The Role For High Volume Local Infiltration Analgesia With Liposomal Bupivacaine In Total Hip Arthroplasty: A Scoping Review

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Book Review

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Publication Title

Orthopedic Reviews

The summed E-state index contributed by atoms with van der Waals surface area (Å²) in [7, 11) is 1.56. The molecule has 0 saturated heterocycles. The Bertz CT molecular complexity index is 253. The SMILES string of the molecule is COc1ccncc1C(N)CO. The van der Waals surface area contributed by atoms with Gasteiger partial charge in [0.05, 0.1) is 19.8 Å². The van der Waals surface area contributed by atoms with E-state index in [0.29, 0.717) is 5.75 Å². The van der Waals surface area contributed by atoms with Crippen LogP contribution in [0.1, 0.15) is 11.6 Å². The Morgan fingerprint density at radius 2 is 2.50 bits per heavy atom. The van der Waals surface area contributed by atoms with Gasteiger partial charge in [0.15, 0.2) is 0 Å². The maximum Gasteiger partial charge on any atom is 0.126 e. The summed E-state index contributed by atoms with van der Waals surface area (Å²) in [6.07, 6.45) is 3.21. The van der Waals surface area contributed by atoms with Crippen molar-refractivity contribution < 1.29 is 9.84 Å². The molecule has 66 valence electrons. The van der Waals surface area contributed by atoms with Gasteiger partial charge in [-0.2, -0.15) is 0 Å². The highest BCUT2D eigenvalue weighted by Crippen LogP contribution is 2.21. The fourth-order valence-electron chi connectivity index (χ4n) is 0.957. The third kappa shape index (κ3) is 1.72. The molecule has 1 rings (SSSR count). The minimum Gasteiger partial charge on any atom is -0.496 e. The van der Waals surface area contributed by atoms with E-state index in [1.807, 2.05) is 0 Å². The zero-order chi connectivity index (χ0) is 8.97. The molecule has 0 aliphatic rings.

Introduction Liposomal bupivacaine has been integrated into clinical practice within many surgical disciplines to reduce post-operative pain and opioid consumption. This novel agent has been utilized in this regard in many subdisciplines of orthopedic surgery. Total hip arthroplasty has significant opioid use post-operatively as compared to many other orthopedic disciplines. Objectives The purpose of the present investigation is to summarize the current use of liposomal bupivacaine after total hip arthroplasty and to shed light on the prospect of liposomal bupivacaine to reduce opioid use after total hip arthroplasty. A tertiary purpose is to identify future areas of adjunctive pain measures that can assist in the reduction of opioid use after total hip arthroplasty. Methods This IRB-exempt scoping review followed the Preferred Reporting Items for Systematic Reviews and Meta-Analyses extension for Scoping Reviews (PRISMA-ScR) checklist strictly. The literature search was performed in Mendeley. Search fields were varied until redundant. All articles were screened by title and abstract and a preliminary decision to include an article was made. The full-text screening was performed on the selected articles. Any question regarding the inclusion of an article was discussed by three authors until an agreement was reached. Results A total of 21 articles were included for qualitative description of the opioid epidemic, opioid overuse in total hip arthroplasty, and risk factors for opioid overuse in total hip arthroplasty. A total of 9 articles were included regarding the use of liposomal bupivacaine in total hip arthroplasty. Several risk factors have been identified for opioid overuse after total hip arthroplasty. These include younger age, an opioid risk tool score of > 7, a higher body mass index, chronic obstructive pulmonary disease, immunodeficiency syndromes, preexisting pain syndromes, peripheral vascular disease, anxiety and mood disorders, and substance abuse disorders. Liposomal bupivacaine reduces postoperative opioid use, patient-reported outcomes, length of stay, and time to ambulation, yet is more expensive than traditional bupivacaine. Conclusions Liposomal bupivacaine represents a useful adjunct for multimodal pain strategies in total hip arthroplasty with sufficient evidence to suggest that it may be useful in decreasing postoperative opioid use. The high costs of LB represent a barrier to institutional acceptance of LB into standardized multimodal pain strategies. Further efforts should be aimed toward better understanding the current state of integration of LB into academic and private practice settings, industry movements to decrease the cost, and the role other adjunctive measures may have in reducing post-operative opioid use.

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